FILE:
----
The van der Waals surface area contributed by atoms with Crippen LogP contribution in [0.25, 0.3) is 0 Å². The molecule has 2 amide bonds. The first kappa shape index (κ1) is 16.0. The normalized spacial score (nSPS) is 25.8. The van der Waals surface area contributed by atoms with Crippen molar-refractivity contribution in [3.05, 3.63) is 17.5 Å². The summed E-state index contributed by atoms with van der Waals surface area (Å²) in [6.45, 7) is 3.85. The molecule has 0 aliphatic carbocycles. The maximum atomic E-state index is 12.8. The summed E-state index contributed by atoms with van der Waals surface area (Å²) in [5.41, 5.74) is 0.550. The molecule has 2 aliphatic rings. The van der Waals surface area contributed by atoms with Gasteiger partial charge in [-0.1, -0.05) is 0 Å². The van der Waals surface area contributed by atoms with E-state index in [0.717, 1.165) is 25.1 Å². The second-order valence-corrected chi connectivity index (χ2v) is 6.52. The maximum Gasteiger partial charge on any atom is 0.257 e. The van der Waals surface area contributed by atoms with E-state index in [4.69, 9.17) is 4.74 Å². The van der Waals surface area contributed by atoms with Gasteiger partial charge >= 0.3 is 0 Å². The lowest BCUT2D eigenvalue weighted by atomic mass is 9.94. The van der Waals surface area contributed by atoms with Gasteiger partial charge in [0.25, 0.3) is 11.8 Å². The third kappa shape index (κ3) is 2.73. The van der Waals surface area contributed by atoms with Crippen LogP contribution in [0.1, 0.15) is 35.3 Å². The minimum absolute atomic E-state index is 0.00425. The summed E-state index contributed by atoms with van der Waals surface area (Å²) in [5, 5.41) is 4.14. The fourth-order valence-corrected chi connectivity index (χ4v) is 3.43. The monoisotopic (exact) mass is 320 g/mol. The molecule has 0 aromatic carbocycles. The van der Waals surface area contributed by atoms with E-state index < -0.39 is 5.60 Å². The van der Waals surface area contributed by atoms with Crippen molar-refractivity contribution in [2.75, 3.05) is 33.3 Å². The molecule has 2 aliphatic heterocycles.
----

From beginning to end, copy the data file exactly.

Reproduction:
The van der Waals surface area contributed by atoms with Crippen LogP contribution in [0.25, 0.3) is 0 Å². The molecule has 2 amide bonds. The first kappa shape index (κ1) is 16.0. The normalized spacial score (nSPS) is 25.8. The van der Waals surface area contributed by atoms with Crippen molar-refractivity contribution in [3.05, 3.63) is 17.5 Å². The summed E-state index contributed by atoms with van der Waals surface area (Å²) in [6.45, 7) is 3.85. The molecule has 0 aliphatic carbocycles. The maximum atomic E-state index is 12.8. The summed E-state index contributed by atoms with van der Waals surface area (Å²) in [5.41, 5.74) is 0.550. The molecule has 2 aliphatic rings. The van der Waals surface area contributed by atoms with Gasteiger partial charge in [-0.1, -0.05) is 0 Å². The van der Waals surface area contributed by atoms with E-state index in [0.717, 1.165) is 25.1 Å². The second-order valence-corrected chi connectivity index (χ2v) is 6.52. The maximum Gasteiger partial charge on any atom is 0.257 e. The van der Waals surface area contributed by atoms with E-state index in [4.69, 9.17) is 4.74 Å². The van der Waals surface area contributed by atoms with Gasteiger partial charge >= 0.3 is 0 Å². The lowest BCUT2D eigenvalue weighted by atomic mass is 9.94. The van der Waals surface area contributed by atoms with Gasteiger partial charge in [0.25, 0.3) is 11.8 Å². The third kappa shape index (κ3) is 2.73. The van der Waals surface area contributed by atoms with Crippen LogP contribution in [0.1, 0.15) is 35.3 Å². The minimum absolute atomic E-state index is 0.00425. The summed E-state index contributed by atoms with van der Waals surface area (Å²) in [5, 5.41) is 4.14. The fourth-order valence-corrected chi connectivity index (χ4v) is 3.43. The monoisotopic (exact) mass is 320 g/mol. The molecule has 0 aromatic carbocycles. The van der Waals surface area contributed by atoms with E-state index < -0.39 is 5.60 Å². The van der Waals surface area contributed by atoms with Crippen molar-refractivity contribution in [2.75, 3.05) is 33.3 Å². The molecule has 2 aliphatic heterocycles.